Effects of hyperbaric hyperoxia on cardiac and regional hemodynamics in conscious dogs

James M. Berry, Marie Francois Doursout, Bruce D. Butler

Research output: Contribution to journalArticle

19 Citations (Scopus)

Abstract

Background: Although evidence of systemic vasoconstriction has been reported both in animal models and in humans, the regional hemodynamic effects of hyperbaric hyperoxia have not been well characterized. Methods: In the present study, we report the effects of hyperoxia (normobaric and hyperbaric) on simultaneous measurements of cardiac and regional hemodynamics in the chronically instrumented conscious dog. Results: Hyperbaric hyperoxia (202 kPa) produced significant decreases in heart rate (12%) and cardiac output (20%) and a significant increase in systemic vascular resistance (30%). Carotid artery blood flow decreased significantly (18%) whereas coronary, hepatic, renal and roesenteric flows remained unchanged. Conclusions: Our data show that the hyperoxic vasoconstriction is limited to the cerebral and peripheral vascular beds. Additionally, blood flow to major organs is well preserved in the face of hyperoxia-induced decreases in cardiac output. Consequently, we postulate that a redistribution of blood flow from peripheral vascular beds (e.g., skin, muscle, bone) to major organs occurs during hyperbaric hyperoxia.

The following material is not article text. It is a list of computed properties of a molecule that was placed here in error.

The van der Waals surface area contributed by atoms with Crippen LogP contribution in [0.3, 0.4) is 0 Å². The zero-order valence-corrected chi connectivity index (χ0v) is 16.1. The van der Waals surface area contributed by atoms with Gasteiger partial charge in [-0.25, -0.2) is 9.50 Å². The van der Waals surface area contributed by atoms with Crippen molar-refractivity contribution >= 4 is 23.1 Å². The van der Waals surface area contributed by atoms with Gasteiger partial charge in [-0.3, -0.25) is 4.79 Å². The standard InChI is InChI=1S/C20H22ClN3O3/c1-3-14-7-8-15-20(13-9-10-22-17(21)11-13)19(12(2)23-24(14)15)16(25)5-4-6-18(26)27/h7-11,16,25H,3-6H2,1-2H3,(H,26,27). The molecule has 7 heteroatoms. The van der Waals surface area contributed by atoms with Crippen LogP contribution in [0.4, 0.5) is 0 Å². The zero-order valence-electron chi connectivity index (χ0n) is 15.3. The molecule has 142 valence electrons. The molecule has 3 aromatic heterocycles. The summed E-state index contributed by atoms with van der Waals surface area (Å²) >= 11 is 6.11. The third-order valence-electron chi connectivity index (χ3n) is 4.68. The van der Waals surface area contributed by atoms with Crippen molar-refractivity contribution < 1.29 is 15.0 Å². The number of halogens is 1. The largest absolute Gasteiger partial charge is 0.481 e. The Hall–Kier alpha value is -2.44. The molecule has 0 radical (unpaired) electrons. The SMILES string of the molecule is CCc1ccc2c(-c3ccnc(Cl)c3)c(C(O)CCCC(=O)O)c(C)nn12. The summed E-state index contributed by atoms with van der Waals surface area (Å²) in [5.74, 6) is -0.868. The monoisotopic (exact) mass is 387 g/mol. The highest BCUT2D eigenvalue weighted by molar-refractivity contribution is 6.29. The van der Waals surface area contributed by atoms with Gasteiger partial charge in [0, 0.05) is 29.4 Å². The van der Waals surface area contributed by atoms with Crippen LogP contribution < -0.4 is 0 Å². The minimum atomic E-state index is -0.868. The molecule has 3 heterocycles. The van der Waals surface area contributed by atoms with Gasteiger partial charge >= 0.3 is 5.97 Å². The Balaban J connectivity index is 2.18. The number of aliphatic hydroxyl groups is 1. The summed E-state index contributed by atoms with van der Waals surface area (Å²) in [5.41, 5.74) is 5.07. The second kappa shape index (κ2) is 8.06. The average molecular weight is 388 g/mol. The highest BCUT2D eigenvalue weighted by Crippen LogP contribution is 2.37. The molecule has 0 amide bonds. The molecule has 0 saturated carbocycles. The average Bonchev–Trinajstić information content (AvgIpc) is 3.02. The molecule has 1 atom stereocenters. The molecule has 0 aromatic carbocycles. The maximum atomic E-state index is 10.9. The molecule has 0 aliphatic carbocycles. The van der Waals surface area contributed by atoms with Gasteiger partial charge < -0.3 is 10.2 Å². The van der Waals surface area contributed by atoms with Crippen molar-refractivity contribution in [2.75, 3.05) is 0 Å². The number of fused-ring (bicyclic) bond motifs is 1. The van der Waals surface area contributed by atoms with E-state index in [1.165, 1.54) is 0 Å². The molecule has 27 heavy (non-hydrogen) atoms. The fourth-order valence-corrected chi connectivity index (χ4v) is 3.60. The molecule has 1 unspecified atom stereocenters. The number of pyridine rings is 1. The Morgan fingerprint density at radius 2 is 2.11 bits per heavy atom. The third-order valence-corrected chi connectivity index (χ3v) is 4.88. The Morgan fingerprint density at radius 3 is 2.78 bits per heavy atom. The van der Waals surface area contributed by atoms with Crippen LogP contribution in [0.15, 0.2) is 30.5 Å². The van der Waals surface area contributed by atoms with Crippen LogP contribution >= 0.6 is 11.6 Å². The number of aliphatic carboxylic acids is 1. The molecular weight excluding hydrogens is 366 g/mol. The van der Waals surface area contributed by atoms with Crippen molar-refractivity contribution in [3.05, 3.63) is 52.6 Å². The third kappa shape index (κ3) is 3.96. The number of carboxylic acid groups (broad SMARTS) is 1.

Original languageEnglish (US)
Pages (from-to)761-765
Number of pages5
JournalAviation Space and Environmental Medicine
Volume69
Issue number8
StatePublished - Aug 1 1998

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Hyperoxia
Hemodynamics
Dogs
Vasoconstriction
Cardiac Output
Blood Vessels
Carotid Arteries
Vascular Resistance
Animal Models
Heart Rate
Kidney
Bone and Bones
Muscles
Skin
Liver

ASJC Scopus subject areas

  • Public Health, Environmental and Occupational Health

Cite this

Effects of hyperbaric hyperoxia on cardiac and regional hemodynamics in conscious dogs. / Berry, James M.; Doursout, Marie Francois; Butler, Bruce D.

In: Aviation Space and Environmental Medicine, Vol. 69, No. 8, 01.08.1998, p. 761-765.

Research output: Contribution to journalArticle

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